The two equations above are equivalent. IOW, they say exactly the same thing.
    Show us what you've tried. Assume that the body was found at time t = X, where X represents the number of minutes after the person was murdered. You know the temperature of the body at three different times: t = 0 (98.6 deg. F), t = M + 8 (83 deg. F), and t = M + 30 (78 deg. F). Use these times and temperatures in your equation to find k, C, and M.
     
  4. Oct 22, 2009 #3
    This still makes no sense this is what I tried and got stuck at:

    ln|98.6-72|=k*0+C

    so k and 0 cancel and i get

    3.280911216=C

    so then since I dont know M (which i think you originally used x) but from going from 908 to 938 and there being a 5 degree drop I assumed thats constant and figure 30 minutes after he died the temp would be at 93.6 so i did:

    ln|93.6-72|=k*30+3.280911216

    and get

    3.072693315=k*30+3.280911216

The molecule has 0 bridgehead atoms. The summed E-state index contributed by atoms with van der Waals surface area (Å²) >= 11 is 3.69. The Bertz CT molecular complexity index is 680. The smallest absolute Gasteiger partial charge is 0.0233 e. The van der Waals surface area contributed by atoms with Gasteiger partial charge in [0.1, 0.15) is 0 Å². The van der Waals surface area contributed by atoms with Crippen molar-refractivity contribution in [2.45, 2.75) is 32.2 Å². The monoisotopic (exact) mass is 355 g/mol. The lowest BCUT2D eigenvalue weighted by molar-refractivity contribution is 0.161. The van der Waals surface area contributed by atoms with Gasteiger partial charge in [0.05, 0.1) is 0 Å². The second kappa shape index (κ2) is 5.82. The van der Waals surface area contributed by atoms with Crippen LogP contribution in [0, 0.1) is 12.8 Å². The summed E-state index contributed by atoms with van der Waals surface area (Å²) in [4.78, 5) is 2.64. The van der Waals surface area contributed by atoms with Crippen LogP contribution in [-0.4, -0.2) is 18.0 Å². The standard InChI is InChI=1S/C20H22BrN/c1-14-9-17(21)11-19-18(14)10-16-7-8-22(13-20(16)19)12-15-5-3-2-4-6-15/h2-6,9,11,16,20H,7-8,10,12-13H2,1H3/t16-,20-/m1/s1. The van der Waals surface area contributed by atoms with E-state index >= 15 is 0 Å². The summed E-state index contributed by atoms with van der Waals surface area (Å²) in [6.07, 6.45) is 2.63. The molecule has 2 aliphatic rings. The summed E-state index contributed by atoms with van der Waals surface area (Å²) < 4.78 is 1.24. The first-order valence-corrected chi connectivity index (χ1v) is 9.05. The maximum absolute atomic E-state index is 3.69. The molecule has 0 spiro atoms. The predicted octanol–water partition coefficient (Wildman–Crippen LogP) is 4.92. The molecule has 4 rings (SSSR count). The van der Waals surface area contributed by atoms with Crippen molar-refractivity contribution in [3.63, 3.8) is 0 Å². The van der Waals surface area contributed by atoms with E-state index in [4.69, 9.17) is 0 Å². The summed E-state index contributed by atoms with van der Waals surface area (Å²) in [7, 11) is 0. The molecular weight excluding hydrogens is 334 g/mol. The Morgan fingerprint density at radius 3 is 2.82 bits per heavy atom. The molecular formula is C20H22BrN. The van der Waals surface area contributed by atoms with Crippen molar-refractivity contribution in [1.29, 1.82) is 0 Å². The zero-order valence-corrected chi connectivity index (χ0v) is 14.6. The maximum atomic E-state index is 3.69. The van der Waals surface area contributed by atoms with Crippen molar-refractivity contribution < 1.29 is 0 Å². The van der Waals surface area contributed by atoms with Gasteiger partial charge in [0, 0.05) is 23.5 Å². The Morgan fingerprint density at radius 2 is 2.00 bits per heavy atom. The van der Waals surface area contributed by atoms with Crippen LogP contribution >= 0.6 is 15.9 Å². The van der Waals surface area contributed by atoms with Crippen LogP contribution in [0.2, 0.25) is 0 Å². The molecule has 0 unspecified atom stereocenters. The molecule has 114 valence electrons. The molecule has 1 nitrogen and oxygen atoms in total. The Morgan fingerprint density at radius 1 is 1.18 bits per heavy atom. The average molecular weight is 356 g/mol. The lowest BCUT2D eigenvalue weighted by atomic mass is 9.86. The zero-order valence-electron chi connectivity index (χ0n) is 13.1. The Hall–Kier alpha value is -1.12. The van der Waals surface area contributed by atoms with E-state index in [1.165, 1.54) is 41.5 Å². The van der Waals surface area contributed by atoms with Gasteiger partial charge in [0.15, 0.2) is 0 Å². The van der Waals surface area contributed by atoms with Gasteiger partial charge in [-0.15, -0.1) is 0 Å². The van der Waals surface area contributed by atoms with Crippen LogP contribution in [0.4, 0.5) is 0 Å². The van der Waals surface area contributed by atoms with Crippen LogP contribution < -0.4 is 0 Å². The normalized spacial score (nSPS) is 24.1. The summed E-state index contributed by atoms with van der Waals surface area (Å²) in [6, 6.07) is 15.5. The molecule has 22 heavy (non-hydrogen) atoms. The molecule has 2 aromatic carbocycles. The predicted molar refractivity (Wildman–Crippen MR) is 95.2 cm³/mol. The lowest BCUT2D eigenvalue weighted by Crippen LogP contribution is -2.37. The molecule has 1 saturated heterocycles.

so I tried both dividing first and subtracting first and when i checked both dividing first gave me wild numbers and subtracting actually gave me the right answer so:

    3.072693315=k*30+3.280911216
    -3.280911216 -3.280911216
    gives me
    -.208217901/(30)=k*30/(30)
    gives me
    k=-.0069405967
    so then to check it i did
    y-72=e^(-.0069405967*30+3.280911216)
    and got something around 93.59999333 or so rounding up to 93.6 so I thought it had worked so then i tried this to check it

    ln|83-72|=-.0069405967*t+3.280911216
    so then
    2.397895273=-.0069405967*t+3.280911216
    -3.280911216 -3.280911216
    getting this
    -.883015943/(-.0069405967)=-.0069405967/(-.0069405967)*t
    equaling
    127.2247879=t